I’d been on the road for nearly a year and should know better, but somehow Galapagos was giving me a little test. This was the third example of stupidity since I’d arrived. First, I’d left my bank card at El Chato and had to pay for a taxi to take me back for it, completely cancelling out any financial benefits of sharing a ride there in the first place. Secondly, the whole ATM, no-money fiasco once I arrived at Isla Isabela.
And now this. I’d had this horrible feeling that I’d forgotten something, but then I often have that worry. Only this time it felt real.
Sure enough, once I got back to Puerto Ayora and unpacked my bags I realised I’d left my hard drive and banking key hidden under the mattress in the hotel on Isla Isabela. A two hour boat ride away. How silly.
Time to pull myself out of my drifty traveller dreamspace and tune back into reality, switch back on.
‘Dejo mi disco duro bajo el cochón en Hotel Sandrita en Isabela’. I was back on Isla Santa Cruz in the Galapagos trying my best to explain to Maria who ran Los Amigos in Puerto Ayora that I’d left my hard drive behind on Isla Isabela, trying to ask her for some help.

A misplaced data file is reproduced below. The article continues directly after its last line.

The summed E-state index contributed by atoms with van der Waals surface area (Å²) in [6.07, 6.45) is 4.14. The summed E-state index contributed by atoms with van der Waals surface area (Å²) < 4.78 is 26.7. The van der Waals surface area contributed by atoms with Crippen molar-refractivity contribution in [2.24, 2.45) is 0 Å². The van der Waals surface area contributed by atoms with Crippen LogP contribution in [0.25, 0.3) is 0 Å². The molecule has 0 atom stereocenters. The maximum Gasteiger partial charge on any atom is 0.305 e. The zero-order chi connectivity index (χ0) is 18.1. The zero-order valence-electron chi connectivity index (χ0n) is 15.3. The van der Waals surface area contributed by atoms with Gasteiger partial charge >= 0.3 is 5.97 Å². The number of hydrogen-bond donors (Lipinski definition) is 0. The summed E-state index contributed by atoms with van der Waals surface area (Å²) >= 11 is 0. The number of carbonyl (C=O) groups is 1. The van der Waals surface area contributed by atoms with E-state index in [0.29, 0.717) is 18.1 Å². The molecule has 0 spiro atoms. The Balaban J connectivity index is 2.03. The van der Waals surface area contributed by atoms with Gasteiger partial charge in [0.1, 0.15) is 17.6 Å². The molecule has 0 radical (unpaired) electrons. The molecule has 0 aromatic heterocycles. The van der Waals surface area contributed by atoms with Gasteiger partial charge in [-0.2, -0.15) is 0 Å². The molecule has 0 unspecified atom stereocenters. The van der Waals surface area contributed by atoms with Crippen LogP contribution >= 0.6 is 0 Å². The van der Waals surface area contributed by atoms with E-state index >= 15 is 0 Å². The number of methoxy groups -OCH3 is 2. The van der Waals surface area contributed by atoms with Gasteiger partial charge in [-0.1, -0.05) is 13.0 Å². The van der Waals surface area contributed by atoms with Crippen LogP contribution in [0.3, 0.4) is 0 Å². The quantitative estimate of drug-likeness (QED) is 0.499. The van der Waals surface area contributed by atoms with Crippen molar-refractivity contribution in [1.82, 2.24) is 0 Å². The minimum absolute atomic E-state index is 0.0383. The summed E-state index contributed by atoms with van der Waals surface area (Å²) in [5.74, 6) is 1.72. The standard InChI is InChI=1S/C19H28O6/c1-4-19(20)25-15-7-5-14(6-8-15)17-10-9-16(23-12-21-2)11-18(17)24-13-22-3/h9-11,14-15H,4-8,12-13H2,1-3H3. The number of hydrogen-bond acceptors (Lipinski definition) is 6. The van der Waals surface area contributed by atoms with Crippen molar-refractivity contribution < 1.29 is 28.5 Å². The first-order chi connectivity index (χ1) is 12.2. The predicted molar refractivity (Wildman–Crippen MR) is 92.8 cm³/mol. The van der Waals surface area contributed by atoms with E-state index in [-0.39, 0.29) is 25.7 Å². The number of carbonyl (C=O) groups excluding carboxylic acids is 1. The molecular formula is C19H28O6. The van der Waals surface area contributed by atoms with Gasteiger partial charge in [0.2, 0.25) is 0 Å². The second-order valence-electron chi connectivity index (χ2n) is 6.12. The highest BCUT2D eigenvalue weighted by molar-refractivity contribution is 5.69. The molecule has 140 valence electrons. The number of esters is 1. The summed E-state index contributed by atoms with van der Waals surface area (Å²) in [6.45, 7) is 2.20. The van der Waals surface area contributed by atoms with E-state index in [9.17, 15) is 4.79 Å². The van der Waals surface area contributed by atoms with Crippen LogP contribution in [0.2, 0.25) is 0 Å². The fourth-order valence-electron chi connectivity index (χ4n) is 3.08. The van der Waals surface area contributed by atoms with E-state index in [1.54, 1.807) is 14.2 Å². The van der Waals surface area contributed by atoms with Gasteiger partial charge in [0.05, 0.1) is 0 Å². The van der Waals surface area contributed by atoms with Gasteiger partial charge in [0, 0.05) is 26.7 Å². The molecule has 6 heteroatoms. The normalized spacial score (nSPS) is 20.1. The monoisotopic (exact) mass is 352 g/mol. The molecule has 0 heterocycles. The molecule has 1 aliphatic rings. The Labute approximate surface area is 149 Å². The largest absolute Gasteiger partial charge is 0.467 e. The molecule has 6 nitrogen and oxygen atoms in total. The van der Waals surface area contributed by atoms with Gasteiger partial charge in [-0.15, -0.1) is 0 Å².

She got the phone books out, made a few enquiries and dialled me through to Señora America at Hotel Sandrita, the place I’d stayed over in Puerto Vilamil on Isla Isabella. ‘Ah yes’, said America, ‘I’ll send it through on a boat tomorrow. Be there at 0800’.
After barely four hours sleep I was up and standing bleary-eyed at the water’s edge trying to decide which boat was my boat. I hadn’t fully understood America’s instructions. My Spanish failed me. So I did the rounds and chatted to captains and crew, but no one had a parcel for me.
After some minutes a guy who had been skulking around (and also looked like it was too early for him to be up and about) approached me. ‘Are you looking for a parcel from Isabela? Are you Finola?’ he asked.
He directed me to a little office and sure enough, there was a small package. For me.
Oh happy day.
Privileged worries and a shallow blog posting ? Yes, maybe. But, a reality of backpacking nonetheless, and another story from the road.